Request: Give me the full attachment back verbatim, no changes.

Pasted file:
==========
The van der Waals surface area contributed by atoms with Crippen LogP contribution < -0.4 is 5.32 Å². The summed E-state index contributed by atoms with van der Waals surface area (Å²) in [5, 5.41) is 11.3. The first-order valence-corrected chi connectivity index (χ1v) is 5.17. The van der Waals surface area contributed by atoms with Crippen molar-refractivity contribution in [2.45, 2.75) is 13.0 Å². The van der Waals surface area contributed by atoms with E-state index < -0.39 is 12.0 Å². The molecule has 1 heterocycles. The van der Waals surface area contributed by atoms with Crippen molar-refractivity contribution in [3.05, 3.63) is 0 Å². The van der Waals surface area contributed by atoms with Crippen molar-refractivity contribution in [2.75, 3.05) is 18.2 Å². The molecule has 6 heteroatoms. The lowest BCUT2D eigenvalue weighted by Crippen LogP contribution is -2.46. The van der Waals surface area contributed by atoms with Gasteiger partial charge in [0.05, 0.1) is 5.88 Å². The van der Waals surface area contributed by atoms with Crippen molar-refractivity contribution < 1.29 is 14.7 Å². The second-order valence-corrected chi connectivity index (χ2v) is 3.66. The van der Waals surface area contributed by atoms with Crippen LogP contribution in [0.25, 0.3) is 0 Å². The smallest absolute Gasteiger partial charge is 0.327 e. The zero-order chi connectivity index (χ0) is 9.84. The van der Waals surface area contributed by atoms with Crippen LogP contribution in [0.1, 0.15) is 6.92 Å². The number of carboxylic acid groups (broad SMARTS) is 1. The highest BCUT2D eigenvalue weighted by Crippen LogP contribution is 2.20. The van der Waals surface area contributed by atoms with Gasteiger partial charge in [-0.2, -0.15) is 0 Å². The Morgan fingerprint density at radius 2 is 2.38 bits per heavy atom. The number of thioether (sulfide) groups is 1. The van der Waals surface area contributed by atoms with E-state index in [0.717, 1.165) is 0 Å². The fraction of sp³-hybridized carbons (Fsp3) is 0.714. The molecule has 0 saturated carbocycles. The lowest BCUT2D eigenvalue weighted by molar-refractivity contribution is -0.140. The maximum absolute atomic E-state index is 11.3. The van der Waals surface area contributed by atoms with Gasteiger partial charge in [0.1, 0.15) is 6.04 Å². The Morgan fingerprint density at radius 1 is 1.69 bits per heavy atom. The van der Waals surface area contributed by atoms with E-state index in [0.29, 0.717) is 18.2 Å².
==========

The van der Waals surface area contributed by atoms with Crippen LogP contribution < -0.4 is 5.32 Å². The summed E-state index contributed by atoms with van der Waals surface area (Å²) in [5, 5.41) is 11.3. The first-order valence-corrected chi connectivity index (χ1v) is 5.17. The van der Waals surface area contributed by atoms with Crippen molar-refractivity contribution in [2.45, 2.75) is 13.0 Å². The van der Waals surface area contributed by atoms with E-state index < -0.39 is 12.0 Å². The molecule has 1 heterocycles. The van der Waals surface area contributed by atoms with Crippen molar-refractivity contribution in [3.05, 3.63) is 0 Å². The van der Waals surface area contributed by atoms with Crippen molar-refractivity contribution in [2.75, 3.05) is 18.2 Å². The molecule has 6 heteroatoms. The lowest BCUT2D eigenvalue weighted by Crippen LogP contribution is -2.46. The van der Waals surface area contributed by atoms with Gasteiger partial charge in [0.05, 0.1) is 5.88 Å². The van der Waals surface area contributed by atoms with Crippen molar-refractivity contribution < 1.29 is 14.7 Å². The second-order valence-corrected chi connectivity index (χ2v) is 3.66. The van der Waals surface area contributed by atoms with Crippen LogP contribution in [0.25, 0.3) is 0 Å². The smallest absolute Gasteiger partial charge is 0.327 e. The zero-order chi connectivity index (χ0) is 9.84. The van der Waals surface area contributed by atoms with Crippen LogP contribution in [0.1, 0.15) is 6.92 Å². The number of carboxylic acid groups (broad SMARTS) is 1. The highest BCUT2D eigenvalue weighted by Crippen LogP contribution is 2.20. The van der Waals surface area contributed by atoms with Gasteiger partial charge in [-0.2, -0.15) is 0 Å². The Morgan fingerprint density at radius 2 is 2.38 bits per heavy atom. The number of thioether (sulfide) groups is 1. The van der Waals surface area contributed by atoms with E-state index in [0.717, 1.165) is 0 Å². The fraction of sp³-hybridized carbons (Fsp3) is 0.714. The molecule has 0 saturated carbocycles. The lowest BCUT2D eigenvalue weighted by molar-refractivity contribution is -0.140. The maximum absolute atomic E-state index is 11.3. The van der Waals surface area contributed by atoms with Gasteiger partial charge in [0.1, 0.15) is 6.04 Å². The Morgan fingerprint density at radius 1 is 1.69 bits per heavy atom. The van der Waals surface area contributed by atoms with E-state index in [0.29, 0.717) is 18.2 Å².